Hailey Bieber addresses allegations that Justin 'mistreats' her: 'So far from the truth'
During her appearance on Friday's episode of "4D with Demi Lovato," Hailey Bieber sounded off on rumors that her husband "mistreats" her.       
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usatoday.com
‘Everybody’s Talking About Jamie’ Is, Finally, a Good Movie Musical!
AMAZONThis is a preview of our pop culture newsletter The Daily Beast’s Obsessed, written by senior entertainment reporter Kevin Fallon. To receive the full newsletter in your inbox each week, sign up for it here.This week:It was beginning to look like the movie-musical resuscitation was too optimistic and going to be short-lived, like when a dying patient gets a burst of life in them right before they kick it for good.Read more at The Daily Beast.
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thedailybeast.com
Why the Universe Is Annoyed by the Astronomer Pushing a Ninth Planet
Photo Illustration by The Daily Beast / Photo Getty/NASAIt’s one of the most exciting things in the whole field of astronomy: the discovery of a new planet.But the push to recognize one particular object—an apparent orb many times the size of Earth that seems to be spinning along the outer solar system—as a major planet has been complicated by the history of one earthling.The scientist championing the naming of a new ninth planet, Caltech astronomer Mike Brown, is the same one who got the old ninth planet, Pluto, removed from the list that teachers teach and students memorize.Read more at The Daily Beast.
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thedailybeast.com
Sale returns, Red Sox send Orioles to loss No. 100, 7-1
Chris Sale returned from COVID-19 to pitch five innings of two-hit ball, and Bobby Dalbec homered to help the Boston Red Sox beat Baltimore 7-1 on Friday night and send the Orioles to their 100th loss of the season.
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foxnews.com
The GOP’s Young Stars Don’t Want to Represent Trump’s Party
Greg Nash/The Hill/Bloomberg/GettyRep. Anthony Gonzales was a rising star in the Republican firmament until a vengeful Trump helped snuff out the reelection campaign of the intelligent, charismatic two-term Ohioan as a warning to others of what awaits infidels in his party.In 2018, Gonzales was the party’s prize recruit for an Ohio seat, a Cuban-American football star out of Ohio State, a first-round draft pick of the Colts with an MBA from Stanford. All was fine—Trump loves athletes and took Gonzales on Air Force One—until Gonzales voted to impeach the president over Jan. 6. That day, Gonzales was present during a phone call in which the president could have called off his mob but didn’t.Gonzales says that although he could have beaten the crony Trump chose to challenge him, he decided it wouldn’t be worth the effort it would take only to return to a caucus in thrall to a flawed man he called a “cancer” on the party and who forced him to get security to protect his family. His retirement comes two days before his 37th birthday.Read more at The Daily Beast.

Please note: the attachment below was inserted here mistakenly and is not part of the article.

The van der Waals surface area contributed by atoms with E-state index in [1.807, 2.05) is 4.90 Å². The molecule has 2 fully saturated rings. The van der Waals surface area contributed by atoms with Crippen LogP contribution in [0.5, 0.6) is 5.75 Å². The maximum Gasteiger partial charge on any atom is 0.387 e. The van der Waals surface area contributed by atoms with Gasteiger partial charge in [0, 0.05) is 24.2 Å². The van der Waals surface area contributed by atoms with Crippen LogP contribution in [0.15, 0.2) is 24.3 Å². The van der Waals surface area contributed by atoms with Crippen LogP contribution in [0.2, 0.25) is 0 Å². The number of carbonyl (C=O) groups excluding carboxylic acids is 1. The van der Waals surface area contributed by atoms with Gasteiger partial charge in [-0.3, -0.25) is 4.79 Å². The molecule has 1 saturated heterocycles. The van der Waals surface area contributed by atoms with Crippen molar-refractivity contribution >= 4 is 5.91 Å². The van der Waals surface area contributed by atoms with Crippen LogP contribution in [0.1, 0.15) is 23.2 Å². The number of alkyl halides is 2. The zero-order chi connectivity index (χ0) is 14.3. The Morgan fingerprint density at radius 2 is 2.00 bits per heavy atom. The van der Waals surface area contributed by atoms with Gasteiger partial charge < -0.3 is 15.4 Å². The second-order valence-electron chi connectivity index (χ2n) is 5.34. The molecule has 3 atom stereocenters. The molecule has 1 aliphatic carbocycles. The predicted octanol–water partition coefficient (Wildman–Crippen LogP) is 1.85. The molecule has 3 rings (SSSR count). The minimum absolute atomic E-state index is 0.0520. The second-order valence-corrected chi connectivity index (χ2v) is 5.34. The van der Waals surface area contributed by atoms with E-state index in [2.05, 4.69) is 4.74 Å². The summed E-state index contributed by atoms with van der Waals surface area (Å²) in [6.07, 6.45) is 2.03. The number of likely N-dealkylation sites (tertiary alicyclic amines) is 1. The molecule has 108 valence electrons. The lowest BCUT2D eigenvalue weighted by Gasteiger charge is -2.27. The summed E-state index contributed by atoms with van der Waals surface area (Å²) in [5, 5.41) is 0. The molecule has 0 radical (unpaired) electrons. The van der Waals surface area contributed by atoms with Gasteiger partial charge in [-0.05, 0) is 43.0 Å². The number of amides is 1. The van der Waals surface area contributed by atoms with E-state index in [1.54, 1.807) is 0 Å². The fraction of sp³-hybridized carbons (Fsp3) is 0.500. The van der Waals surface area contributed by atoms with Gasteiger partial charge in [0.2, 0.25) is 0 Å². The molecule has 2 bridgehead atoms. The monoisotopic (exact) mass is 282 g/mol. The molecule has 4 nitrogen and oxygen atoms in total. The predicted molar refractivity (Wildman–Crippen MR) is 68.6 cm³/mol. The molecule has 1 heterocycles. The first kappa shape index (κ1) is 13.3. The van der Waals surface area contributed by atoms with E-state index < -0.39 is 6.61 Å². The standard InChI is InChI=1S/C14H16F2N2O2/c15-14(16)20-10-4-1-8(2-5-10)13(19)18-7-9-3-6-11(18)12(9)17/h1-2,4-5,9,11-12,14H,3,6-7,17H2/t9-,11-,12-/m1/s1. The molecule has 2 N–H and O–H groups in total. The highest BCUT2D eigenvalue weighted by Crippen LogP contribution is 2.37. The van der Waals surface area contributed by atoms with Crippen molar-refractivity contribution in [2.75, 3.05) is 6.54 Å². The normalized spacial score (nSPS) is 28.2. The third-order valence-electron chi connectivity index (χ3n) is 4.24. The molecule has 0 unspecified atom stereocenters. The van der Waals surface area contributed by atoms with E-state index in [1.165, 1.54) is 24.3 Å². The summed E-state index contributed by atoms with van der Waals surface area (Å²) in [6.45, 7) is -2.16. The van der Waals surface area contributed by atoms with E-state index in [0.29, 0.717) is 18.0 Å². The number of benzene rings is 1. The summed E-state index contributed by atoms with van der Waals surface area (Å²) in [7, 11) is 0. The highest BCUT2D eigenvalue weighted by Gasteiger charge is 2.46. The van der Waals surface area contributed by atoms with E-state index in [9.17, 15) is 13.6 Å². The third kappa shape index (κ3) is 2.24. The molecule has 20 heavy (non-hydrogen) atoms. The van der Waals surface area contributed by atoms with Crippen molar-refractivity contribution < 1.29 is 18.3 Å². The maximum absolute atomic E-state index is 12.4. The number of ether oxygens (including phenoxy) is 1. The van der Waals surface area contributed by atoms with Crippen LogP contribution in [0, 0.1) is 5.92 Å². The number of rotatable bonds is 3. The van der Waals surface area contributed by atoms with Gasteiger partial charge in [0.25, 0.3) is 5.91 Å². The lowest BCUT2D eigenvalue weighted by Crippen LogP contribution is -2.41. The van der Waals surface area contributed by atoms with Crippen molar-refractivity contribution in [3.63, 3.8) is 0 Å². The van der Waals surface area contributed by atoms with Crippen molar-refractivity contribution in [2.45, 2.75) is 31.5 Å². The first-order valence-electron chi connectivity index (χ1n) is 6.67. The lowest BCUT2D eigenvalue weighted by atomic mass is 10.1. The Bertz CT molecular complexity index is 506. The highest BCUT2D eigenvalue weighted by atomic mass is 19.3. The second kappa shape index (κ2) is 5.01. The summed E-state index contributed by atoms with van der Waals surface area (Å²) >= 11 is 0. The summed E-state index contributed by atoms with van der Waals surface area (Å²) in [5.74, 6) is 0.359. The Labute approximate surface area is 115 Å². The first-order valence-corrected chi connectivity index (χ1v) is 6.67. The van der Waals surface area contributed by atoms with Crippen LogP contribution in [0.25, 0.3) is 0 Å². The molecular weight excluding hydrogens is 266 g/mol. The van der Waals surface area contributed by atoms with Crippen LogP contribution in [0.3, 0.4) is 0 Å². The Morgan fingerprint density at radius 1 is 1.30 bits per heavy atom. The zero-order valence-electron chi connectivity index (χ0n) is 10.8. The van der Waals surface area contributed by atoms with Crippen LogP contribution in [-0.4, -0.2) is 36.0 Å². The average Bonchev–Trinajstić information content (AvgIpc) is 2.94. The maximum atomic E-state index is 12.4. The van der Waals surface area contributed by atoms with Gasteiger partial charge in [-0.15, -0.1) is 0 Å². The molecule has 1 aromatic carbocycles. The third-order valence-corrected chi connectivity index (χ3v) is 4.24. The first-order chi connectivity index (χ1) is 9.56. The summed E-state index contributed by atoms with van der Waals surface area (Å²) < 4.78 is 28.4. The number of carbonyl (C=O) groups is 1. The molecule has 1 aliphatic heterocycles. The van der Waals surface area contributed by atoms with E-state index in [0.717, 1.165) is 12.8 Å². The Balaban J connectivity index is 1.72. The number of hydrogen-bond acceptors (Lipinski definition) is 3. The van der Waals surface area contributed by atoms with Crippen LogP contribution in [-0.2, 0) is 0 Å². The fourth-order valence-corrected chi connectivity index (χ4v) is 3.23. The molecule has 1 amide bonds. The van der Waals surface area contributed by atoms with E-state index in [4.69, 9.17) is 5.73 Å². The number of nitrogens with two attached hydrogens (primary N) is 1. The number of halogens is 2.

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thedailybeast.com
Lil Nas X Gives Birth to ‘Montero,’ a Deeply Personal Debut Album
via TwitterIt’s ironic that Lil Nas X called Montero his baby—complete with promo imagery of a round-bellied, sweaty LNX popping out his new album on a hospital bed—because from the jump, Lil Nas X deemed his debut an epistle to his younger, lonelier self. A baby for a baby.The 22-year-old artist, whose 2019 single “Old Town Road” ruled charts and elementary school assemblies alike, has endeared himself to fans as the most social media-savvy performer around. In the past two years, he’s ruffled feathers in both country music and rap spaces with daring and devilish music videos, flexed his troll muscle on haters like Boosie and Boyce Watkins, and storyboarded massively extravagant performance that bang every buck outta Columbia Records’ bank-breaking budget. All of his moves, as noisy as they seem, belied an inner reckoning for the Georgia-born musician. The rapper has been balancing abandonment wounds since he was a kid, the true extent of which we might not have known without Montero.Refreshingly, this album is deeply personal. If mini Montero was interested in moving and living with clarity about who he is and what he’s after, it’s fairly certain he’d be proud of how far his older self has come.Read more at The Daily Beast.
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thedailybeast.com
Why FDA advisers did not recommend booster shots for everyone
Vaccine advisers to the US Food and Drug Administration declined to recommend the agency approve Covid-19 booster doses for everyone who got vaccinated six months ago or longer. CNN's Don Lemon discusses the decision with medical analyst Dr. Jonathan Reiner.
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edition.cnn.com
Maher on Met Gala: Making Just the Servers Wear Masks Is 'Not Liberal' - Do Germs 'Know Who the Good People Are?'
On Friday’s broadcast of HBO’s “Real Time,” host Bill Maher reacted to pictures of the Met Gala showing servers at the event wearing masks but not the attendees by saying that doing so is “not liberal” and wondered, “do the
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breitbart.com
Castillo outdoes Buehler, Reds end Dodgers' win streak at 6
Luis Castillo struck out 10 while outpitching Walker Buehler, Kyle Farmer doubled twice against his former team and the Cincinnati Reds snapped the Los Angeles Dodgers’ six-game winning streak with a 3-1 victory Friday night.